He threw her hands from him almost with violence, half turned away, then suddenly catching her in his arms, held her close to his heart, kissing passionately, forehead, cheek, and lips. “Oh, Elsie, Elsie, light of my eyes, core of my heart, why did we ever meet to part like this? I don't blame you. I have been a fool. Good-bye, darling.” And releasing her, he was gone ere she could recover breath to speak. It had all been so sudden she had had no power, perhaps no will, to resist, so sore was the tender, loving heart for him.

  He was barely in time to hail the boat as it passed, and at the instant he was about to step aboard, Mr. Dinsmore rode up, and springing from the saddle, throwing the reins to his servant, cried out in astonishment, “Harold! you are not leaving us? Come, come, what has happened to hurry you away? Must you go?”

  “Yes, I must,” he answered with half-averted face. “Don't call me a scoundrel for making such a return for your hospitality. I couldn't help it. Good-bye. Try to forget that I've been here at all; for Rose's sake, you know.”

  He sprang into the boat; it pushed off, and was presently lost to sight among the trees shading the bayou on either hand.

  Mr. Dinsmore stood for a moment as if spellbound; then turned and walked thoughtfully towards the house. “What did it all mean?” he asked himself; “of what unkind return of his or Elsie's hospitality could the lad have been guilty? Elsie! ha! can it be possible?” and quickened his pace, glancing from side to side in search of her as he hurried on.

  Entering the hall, the sound of a half-smothered sob guided him to a little parlor or reception-room seldom used. Softly he opened the door. She was there half-reclining upon a sofa, her face buried in the cushions. In a moment he had her in his arms, the weary, aching head on his breast, while he tenderly wiped away the fast-falling tears.

  “My poor darling, my poor little pet, don't take it so to heart. It is nothing; he will probably get over it before he is a month older.”

  “Papa, is it my fault? did I give him undue encouragement? am I a coquette?” she sobbed.

  “Far from it! did he dare to call you that?”

  “No, no, oh, no; he said he did not blame me; it was all his own folly.”

  “Ah! I think the better of him for that; though 'twas no more than just.”

  “I thought he knew of my engagement.”

  “So did I. And the absurdity of the thing! Such a mixture of relationships as it would have been! I should never have entertained the thought for a moment. And he ought to have spoken to me first, and spared you all this. No, you needn't fret; he deserves all he suffers, for what he has inflicted upon you, my precious one.”

  “I hardly think that, papa; he was very generous to take all the blame to himself; but oh, you have eased my heart of half its load. What should I ever do without you, my own dear, dear father!”

  The pleasure of our friends, during the rest of their stay at Viamede, was somewhat dampened by this unfortunate episode, though Elsie, for her father's sake, did her best to rally from its effect on her spirits, and to be cheerful and gay as before.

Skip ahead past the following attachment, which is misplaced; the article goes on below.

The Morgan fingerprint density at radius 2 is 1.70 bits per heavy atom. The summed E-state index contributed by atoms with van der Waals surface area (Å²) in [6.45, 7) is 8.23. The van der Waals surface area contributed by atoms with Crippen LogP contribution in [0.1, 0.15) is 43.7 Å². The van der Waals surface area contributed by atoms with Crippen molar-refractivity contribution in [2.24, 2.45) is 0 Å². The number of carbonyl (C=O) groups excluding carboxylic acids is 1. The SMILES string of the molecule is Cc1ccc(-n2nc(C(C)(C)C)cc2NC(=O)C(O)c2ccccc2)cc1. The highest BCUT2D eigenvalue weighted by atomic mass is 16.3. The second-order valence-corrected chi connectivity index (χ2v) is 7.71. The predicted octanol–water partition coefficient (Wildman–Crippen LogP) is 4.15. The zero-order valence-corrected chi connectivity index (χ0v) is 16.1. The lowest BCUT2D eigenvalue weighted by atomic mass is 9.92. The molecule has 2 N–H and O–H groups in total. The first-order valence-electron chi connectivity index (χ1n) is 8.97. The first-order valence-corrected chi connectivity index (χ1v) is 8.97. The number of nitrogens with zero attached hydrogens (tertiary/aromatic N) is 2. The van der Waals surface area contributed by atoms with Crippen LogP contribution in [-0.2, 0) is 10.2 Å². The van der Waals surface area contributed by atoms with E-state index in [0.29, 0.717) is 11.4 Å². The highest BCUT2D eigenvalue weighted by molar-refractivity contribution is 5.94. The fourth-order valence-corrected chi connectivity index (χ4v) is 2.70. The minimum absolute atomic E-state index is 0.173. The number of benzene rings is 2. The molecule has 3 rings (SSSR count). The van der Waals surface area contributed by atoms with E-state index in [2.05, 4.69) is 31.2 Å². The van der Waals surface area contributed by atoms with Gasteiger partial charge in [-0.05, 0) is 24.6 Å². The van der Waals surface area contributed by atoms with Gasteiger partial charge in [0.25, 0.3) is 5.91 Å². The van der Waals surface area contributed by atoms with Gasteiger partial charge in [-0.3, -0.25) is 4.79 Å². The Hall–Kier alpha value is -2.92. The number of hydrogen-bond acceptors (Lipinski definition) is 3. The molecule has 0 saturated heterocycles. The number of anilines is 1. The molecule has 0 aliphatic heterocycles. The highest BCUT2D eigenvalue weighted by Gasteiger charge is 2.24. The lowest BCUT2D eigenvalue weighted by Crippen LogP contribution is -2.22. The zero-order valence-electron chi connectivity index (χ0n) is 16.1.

Long, bright, loving letters from home, and Ion coming the next day, were a great help. Then the next day brought a chaplain, who seemed in all respects so well suited to his place as to entirely relieve her mind in regard to the future welfare of her people. He entered into all her plans for them, and promised to carry them out to the best of his ability.

  So it was with a light heart, though not without some lingering regrets for the sad ones and the loveliness left behind, that she and her father set out on their homeward way.

  Mr. Dinsmore's man John, Aunt Chloe, and Uncle Joe, went with them; and it was a continual feast for master and mistress to see the happiness of the poor old couple, especially when their grandchild Dinah, their only living descendant so far as they could learn, was added to the party; Elsie purchasing her, according to promise, as they passed through New Orleans on their return trip.

  Dinah was very grateful to find herself installed as assistant to her grandmother, who, Elsie said, must begin to take life more easily now in her old age. Yet that Aunt Chloe found it hard to do, for she was very jealous of having any hands but her own busied about the person of her idolized young mistress.

  A glad welcome awaited them at home, where they arrived in due season for Adelaide's wedding.

  Sophie and Harry Carrington had returned from their wedding trip, and were making their home with his parents, at Ashlands; Richard, Fred, and May Allison, came with their brother Edward; but Harold, who was to meet them at Roselands, was not there. He had engaged to act as second groomsman, Richard being first, and there was much wondering over his absence; many regrets were expressed, and some anxiety was felt.

  But Elsie and her father kept their own counsel, and breathed no word of the episode at Viamede, which would have explained all.

  Harold's coming was still hoped for by the others until the last moment, when Fred took his place, and the ceremony passed off as satisfactorily as if there had been no failure on the part of any expected, to participate in it.

  It took place in the drawing-room at Roselands, in presence of a crowd of aristocratic guests, and was considered a very grand affair. A round of parties followed for the next two weeks, and then the happy pair set sail for Europe.